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Diana A. September 11, 2011 at 7:35 pm

Nikki, you probably do need mental help, but only because this man did such a number on you. It’s hard to find the right counselor, but well worth it when you do. I would check with some of these groups that work with women who have been in abusive situations and see if they have any recommendations for someone who can work with you to help you get back your sense of worth–your sense of deserving much better than what this man was dishing out to you. You’re on the right track, but you could do with someone in your corner, someone who can help you remain strong in your decision while empathizing with the pain you feel in spite of having made the correct decision. Take care of yourself, Nikki. You are worth it.

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SJ May 5, 2011 at 9:11 am

You forgot reason #8 Staying for the children, so they could have a whole family and not be those kids that people whisper about, from a broken home. As it turns out this reason is completely faulty, as the kids get damaged too, and will turn into the next generation of abuser/victim. The only way to stop this dynamic is to get out, and to them teach the kids the right way to treat people, so they can identify abusers and not be a victim.

My only regret, having been in an abusive relationship, is not leaving sooner, for me, and for my kids.

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Matthew Tweedell April 9, 2011 at 12:40 pm

Hi, Gina.
I’m no expert, but I hope my two cents might be of any value.

You said, “He is sorry for how he acted….”
Although I don’t know him, or your situation, is it possible that what you’re really saying is that he acts like / says that he is? Perhaps God only knows. Maybe he’s sorry that it’s led to the consequences that it has for him but not really sorry about what he did to you.

You said, “I don’t know that that will ever change.”
And I don’t know if it’s wise to take chances then. You’ve only got one life to live right now. If I’ve only got one dollar, I’m not headed for the casino. When you can only make one investment, it’s prudent to avoid investing in any significant uncertainties. I understand that emotions tend to interfere with such cold calculations: that’s what leads to gambling addictions and overexposure to subprime mortgages in a bull market, and that’s what compels us to try to love people in ways that they aren’t really ready, able, or willing to be loved.
I’m not saying that love itself can ever be given a “rational” basis, but there are rational and irrational ways to express it: It might be more loving of your neighbor AND yourself if you stayed away from this neighbor, so he’s forced to get his own house in order rather than project his unclean spirits onto you. Again, I don’t know your situation: perhaps you should at least wait until you can be as certain as the sunrise that he’s got a long term commitment to sobriety, isn’t after anyone but you, and values you for who you are—a masterpiece by the very hand of the Almighty; or perhaps you should move on with someone else.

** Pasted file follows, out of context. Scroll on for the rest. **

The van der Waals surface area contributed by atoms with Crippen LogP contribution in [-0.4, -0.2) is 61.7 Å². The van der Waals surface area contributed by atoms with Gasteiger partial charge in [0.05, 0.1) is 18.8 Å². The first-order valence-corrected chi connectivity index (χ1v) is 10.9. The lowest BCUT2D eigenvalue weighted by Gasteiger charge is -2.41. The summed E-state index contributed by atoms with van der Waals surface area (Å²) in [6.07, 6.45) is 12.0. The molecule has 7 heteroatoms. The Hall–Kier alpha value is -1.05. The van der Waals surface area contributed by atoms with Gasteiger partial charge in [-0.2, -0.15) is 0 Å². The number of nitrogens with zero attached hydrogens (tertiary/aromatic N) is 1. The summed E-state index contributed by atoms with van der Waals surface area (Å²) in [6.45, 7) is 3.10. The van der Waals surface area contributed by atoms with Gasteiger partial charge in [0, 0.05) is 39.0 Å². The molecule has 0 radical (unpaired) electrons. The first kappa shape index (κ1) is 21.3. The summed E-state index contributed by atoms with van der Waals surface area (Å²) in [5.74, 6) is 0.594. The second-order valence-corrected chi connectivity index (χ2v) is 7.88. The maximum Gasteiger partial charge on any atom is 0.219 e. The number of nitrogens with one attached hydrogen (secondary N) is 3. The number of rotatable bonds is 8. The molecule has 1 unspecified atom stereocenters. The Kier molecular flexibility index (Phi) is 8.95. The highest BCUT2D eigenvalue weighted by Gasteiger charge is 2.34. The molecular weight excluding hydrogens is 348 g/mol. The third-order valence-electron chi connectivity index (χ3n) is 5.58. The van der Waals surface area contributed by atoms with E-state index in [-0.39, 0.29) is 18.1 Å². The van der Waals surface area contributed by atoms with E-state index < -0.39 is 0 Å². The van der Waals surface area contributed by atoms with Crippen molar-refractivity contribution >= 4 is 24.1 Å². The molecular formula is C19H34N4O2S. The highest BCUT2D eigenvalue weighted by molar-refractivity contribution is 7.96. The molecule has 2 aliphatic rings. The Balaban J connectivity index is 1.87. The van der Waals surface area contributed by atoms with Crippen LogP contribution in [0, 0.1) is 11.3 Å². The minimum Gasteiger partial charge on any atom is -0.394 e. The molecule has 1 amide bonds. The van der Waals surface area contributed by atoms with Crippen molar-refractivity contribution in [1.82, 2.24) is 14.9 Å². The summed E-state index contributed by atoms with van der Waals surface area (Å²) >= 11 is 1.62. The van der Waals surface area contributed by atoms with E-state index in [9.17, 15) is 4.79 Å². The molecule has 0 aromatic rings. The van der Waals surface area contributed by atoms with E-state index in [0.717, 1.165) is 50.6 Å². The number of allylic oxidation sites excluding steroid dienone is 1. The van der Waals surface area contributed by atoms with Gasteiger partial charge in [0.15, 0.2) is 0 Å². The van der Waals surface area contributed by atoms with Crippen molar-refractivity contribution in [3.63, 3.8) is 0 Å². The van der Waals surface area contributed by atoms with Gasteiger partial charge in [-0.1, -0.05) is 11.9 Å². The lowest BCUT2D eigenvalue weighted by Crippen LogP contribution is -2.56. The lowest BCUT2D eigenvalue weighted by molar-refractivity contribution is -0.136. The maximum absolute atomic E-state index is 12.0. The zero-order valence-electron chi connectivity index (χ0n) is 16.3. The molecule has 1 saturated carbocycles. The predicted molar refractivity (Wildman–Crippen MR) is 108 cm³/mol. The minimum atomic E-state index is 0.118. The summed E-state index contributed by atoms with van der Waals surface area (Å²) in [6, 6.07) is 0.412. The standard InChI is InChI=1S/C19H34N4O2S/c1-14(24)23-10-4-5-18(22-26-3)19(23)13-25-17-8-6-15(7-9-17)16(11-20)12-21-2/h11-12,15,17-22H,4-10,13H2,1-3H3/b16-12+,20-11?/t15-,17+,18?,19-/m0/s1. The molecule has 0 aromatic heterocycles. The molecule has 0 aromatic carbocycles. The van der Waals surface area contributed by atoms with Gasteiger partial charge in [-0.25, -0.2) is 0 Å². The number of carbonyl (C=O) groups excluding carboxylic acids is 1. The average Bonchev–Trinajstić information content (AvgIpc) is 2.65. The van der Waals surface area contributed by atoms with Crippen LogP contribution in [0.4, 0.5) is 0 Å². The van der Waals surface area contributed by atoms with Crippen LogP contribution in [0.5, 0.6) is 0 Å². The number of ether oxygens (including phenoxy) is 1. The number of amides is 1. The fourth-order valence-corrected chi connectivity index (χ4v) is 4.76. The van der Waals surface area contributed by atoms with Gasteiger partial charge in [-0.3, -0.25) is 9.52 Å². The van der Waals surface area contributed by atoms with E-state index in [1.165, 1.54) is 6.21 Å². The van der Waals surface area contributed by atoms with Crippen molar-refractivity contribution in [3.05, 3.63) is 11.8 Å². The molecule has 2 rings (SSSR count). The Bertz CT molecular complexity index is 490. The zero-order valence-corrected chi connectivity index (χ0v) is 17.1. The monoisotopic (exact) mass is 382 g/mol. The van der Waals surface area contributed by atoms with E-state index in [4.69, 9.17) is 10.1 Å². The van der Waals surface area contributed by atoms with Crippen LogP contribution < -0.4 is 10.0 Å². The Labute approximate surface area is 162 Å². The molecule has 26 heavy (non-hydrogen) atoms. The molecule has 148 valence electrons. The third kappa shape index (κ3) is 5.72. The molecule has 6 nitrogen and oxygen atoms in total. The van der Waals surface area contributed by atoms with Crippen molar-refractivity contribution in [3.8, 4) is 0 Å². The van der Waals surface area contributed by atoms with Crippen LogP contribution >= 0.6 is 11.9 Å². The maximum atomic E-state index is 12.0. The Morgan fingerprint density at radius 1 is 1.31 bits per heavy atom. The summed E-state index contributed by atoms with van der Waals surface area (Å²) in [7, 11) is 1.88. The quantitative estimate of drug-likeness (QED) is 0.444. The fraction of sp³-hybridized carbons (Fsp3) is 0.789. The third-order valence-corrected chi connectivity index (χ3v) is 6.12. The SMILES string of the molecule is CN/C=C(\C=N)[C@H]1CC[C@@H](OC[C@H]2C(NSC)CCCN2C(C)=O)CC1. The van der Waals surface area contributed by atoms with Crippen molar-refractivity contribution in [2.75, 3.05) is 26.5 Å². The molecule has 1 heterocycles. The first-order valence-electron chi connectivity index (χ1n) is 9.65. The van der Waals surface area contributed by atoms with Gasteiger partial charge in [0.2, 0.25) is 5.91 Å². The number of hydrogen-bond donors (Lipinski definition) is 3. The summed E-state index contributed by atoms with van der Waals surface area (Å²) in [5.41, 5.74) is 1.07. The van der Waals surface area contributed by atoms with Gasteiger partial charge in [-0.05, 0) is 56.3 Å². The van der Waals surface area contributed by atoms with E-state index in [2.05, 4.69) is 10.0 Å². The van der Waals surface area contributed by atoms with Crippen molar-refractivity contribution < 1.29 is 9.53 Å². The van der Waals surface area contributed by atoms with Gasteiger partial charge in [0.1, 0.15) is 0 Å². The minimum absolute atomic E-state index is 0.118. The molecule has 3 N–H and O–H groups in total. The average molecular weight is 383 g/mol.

God bless, Gina.

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DR April 9, 2011 at 9:14 am

What a powerful note. I’m not John, but this sentence stood out to me: “Part of me loves him like he is my own child. I have a lot of empathy for his past.”

In ALANON (for family members of addicts), we learned that love is not pity but that addicts and people supporting them often mix the two up. You do seem like a lovely, deeply sensitive woman. Empathy comes naturally to you, I’m sure of it, that is probably a gift in your life that serves you well and makes you really wonderful to be around. But how much of this empathy is pity for him? That is not love. That is not a reason to stay in the relationship. You can know him, for sure, support him for sure, but for me? I’ve dated someone who made me feel stupid before. I was diminished and depressed as a result for a very long time. When someone cuts you down in that way, they often are simply hoping you’ll feel as miserable as they do so they don’t have to change.

John will give you some great advice, I’m sure. Take care.

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Matthew Tweedell April 9, 2011 at 12:41 pm

What if there is no John? It’s important to consider this, just in case, because it means we have to help one another and to rely on one another and not to think, “oh, John will take care of it”. (And perhaps that’s exactly what John wants us to do and so is why he doesn’t step in and make his presence known, though he may be watching these comments from afar and might return to them when we least expect him.)

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Still Struggling to Stop March 20, 2011 at 8:07 am

I found this today after watching the SFC on HuffPost. I was married for 24 years before filing for divorce. it took more courage to do that than anything I have ever done in my life. My husband was physically abuse only a handful of times (slap/push/choke–never any marks left), but emotionally and verbally abusive. His main form of abuse was neglect and ignoring me, telling me I was intolerable, a pest, a spy, a terrible housekeeper (meanwhile, my house was cleaner than most), and then the swear words were always things that would make a sailor blush. And then the next day it was how wonderful I was, how beautiful, how smart, how capable, why, I could be a president’s wife! Or the president herself! But it was the infidelity–again–that finally made me summon up all my courage to file. Addiction, lying, deception, you name it. I gave up all those years of my life to make HIM successful, to help him achieve HIS dreams, and all I got was blame that I had not achieved anything myself.